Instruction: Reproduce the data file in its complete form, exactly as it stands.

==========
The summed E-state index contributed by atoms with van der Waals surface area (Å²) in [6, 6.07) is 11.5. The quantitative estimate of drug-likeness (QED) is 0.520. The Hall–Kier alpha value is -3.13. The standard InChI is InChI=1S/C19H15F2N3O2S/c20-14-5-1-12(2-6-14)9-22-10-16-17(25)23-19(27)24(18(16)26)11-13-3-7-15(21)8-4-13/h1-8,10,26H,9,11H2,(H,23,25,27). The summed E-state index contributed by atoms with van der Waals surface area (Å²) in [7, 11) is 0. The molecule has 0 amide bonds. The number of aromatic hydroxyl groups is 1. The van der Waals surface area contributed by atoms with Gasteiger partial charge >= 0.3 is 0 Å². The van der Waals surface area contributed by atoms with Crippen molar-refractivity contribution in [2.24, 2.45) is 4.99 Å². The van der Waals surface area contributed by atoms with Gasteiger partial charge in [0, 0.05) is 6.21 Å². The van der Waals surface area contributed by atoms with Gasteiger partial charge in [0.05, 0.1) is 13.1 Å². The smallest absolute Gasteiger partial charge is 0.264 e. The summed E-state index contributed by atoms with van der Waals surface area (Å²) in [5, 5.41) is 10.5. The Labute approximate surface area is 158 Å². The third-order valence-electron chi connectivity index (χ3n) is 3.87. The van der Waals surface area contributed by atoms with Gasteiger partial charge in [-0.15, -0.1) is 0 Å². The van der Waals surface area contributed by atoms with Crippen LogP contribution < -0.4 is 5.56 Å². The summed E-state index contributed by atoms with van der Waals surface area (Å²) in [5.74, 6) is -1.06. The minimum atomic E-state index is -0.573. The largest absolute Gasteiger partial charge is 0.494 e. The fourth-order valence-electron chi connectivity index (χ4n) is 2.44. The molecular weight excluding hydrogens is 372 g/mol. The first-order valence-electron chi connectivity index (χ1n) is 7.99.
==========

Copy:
The summed E-state index contributed by atoms with van der Waals surface area (Å²) in [6, 6.07) is 11.5. The quantitative estimate of drug-likeness (QED) is 0.520. The Hall–Kier alpha value is -3.13. The standard InChI is InChI=1S/C19H15F2N3O2S/c20-14-5-1-12(2-6-14)9-22-10-16-17(25)23-19(27)24(18(16)26)11-13-3-7-15(21)8-4-13/h1-8,10,26H,9,11H2,(H,23,25,27). The summed E-state index contributed by atoms with van der Waals surface area (Å²) in [7, 11) is 0. The molecule has 0 amide bonds. The number of aromatic hydroxyl groups is 1. The van der Waals surface area contributed by atoms with Gasteiger partial charge >= 0.3 is 0 Å². The van der Waals surface area contributed by atoms with Crippen molar-refractivity contribution in [2.24, 2.45) is 4.99 Å². The van der Waals surface area contributed by atoms with Gasteiger partial charge in [0, 0.05) is 6.21 Å². The van der Waals surface area contributed by atoms with Gasteiger partial charge in [0.05, 0.1) is 13.1 Å². The smallest absolute Gasteiger partial charge is 0.264 e. The summed E-state index contributed by atoms with van der Waals surface area (Å²) in [5, 5.41) is 10.5. The Labute approximate surface area is 158 Å². The third-order valence-electron chi connectivity index (χ3n) is 3.87. The van der Waals surface area contributed by atoms with Gasteiger partial charge in [-0.15, -0.1) is 0 Å². The van der Waals surface area contributed by atoms with Crippen LogP contribution < -0.4 is 5.56 Å². The summed E-state index contributed by atoms with van der Waals surface area (Å²) in [5.74, 6) is -1.06. The minimum atomic E-state index is -0.573. The largest absolute Gasteiger partial charge is 0.494 e. The fourth-order valence-electron chi connectivity index (χ4n) is 2.44. The molecular weight excluding hydrogens is 372 g/mol. The first-order valence-electron chi connectivity index (χ1n) is 7.99.